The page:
Capital gains levy on Greek stocks may be put off or scrapped

The repeatedly postponed imposition of a capital gains tax on Greek stocks might not be implemented at all, helping the local bourse in its struggle to retain its position among the world’s mature stock markets, sources have told Kathimerini.

A preliminary revision of the Greek stock market’s status by British firm FTSE will take place by March 22, as it may be removed from the mature markets category at the next annual valuation in September.

The only serious friction between the Athens Exchange and FTSE is the capital gains tax on stocks, whose implementation has now been marked for July 1, after repeated postponements since 2007. The main argument of the firm’s assessors is that there is no developed bourse in the world where foreign investors are burdened by a tax on the capital gains of their stock holdings.

However, sources have told Kathimerini that thanks to application of the pan-European “Tobin” tax on financial transactions, the capital gains tax may be postponed again until early 2014 or even abandoned altogether.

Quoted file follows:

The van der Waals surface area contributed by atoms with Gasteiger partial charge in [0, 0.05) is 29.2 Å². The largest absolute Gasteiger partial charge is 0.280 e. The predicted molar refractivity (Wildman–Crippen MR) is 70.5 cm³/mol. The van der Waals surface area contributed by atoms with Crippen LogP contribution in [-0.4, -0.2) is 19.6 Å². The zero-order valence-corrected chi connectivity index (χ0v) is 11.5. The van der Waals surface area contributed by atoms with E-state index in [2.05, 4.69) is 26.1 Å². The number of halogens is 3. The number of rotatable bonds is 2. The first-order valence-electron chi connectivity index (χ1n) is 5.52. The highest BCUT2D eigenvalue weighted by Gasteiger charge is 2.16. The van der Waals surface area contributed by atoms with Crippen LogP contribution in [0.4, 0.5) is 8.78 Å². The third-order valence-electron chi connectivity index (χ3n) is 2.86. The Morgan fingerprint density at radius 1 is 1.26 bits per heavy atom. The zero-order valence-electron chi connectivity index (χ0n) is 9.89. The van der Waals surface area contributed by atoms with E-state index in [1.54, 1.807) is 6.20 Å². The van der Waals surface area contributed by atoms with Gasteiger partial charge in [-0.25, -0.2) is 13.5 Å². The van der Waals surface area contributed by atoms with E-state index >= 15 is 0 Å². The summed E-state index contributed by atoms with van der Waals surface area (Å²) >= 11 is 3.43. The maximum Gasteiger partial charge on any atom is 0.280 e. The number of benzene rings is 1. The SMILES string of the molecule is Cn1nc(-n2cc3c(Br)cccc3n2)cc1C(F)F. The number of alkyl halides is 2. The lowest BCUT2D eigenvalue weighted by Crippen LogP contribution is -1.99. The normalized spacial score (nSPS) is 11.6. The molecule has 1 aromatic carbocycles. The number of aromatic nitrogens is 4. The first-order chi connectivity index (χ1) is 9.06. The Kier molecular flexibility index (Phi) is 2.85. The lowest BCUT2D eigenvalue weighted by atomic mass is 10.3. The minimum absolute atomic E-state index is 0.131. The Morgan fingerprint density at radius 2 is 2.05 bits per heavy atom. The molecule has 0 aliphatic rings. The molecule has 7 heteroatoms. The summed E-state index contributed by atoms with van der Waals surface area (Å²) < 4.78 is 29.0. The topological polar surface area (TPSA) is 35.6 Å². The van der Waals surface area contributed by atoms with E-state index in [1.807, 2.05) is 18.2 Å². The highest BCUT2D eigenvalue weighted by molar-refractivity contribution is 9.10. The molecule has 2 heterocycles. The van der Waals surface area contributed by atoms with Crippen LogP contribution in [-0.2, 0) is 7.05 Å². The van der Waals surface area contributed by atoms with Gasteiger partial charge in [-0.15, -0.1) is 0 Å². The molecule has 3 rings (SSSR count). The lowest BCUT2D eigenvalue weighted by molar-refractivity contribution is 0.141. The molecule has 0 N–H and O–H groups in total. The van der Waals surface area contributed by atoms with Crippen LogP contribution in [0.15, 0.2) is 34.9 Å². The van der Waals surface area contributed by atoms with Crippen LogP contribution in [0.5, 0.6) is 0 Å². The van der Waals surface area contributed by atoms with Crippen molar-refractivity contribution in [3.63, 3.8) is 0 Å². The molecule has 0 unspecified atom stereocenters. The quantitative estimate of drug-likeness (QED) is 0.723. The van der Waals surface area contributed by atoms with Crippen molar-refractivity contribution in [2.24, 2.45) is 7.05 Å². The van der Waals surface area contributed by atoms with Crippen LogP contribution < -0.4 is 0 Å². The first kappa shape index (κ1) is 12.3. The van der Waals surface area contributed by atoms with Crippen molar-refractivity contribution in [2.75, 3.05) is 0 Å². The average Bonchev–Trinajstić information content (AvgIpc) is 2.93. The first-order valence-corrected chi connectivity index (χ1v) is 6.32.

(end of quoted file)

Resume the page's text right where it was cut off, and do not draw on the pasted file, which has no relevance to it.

Earlier this week FTSE removed five Greek stocks (OPAP, PPC, National Bank, Alpha and Eurobank) from its European mid-cap index, effective after March 15. Several analysts consider this to be a sign of the possibility of a Greek market downgrade for the first time since 2001.

The advantages of ATHEX retaining its developed market status are the following: First, it secures the presence of funds that invest exclusively in developed markets or of the so-called index funds that only invest in mature market indices; second, long-term investment funds such as pension mutual funds continue to have Greece on their radar; and third, as soon as the country’s capital adequacy improves, the inflow of foreign capital to the local bourse will revert to normal.

In 2001, the first time the Greek bourse was upgraded to mature market status by Morgan Stanley, over 1 billion euros came in from foreign investment funds. The most productive years were those between 2004 and 2007, when a total of more than 17 billion euros flowed into the local bourse from abroad.

The local market has been on the watch list since 2004. In September it will be reviewed ahead of a possible relegation to the advanced emerging markets category.

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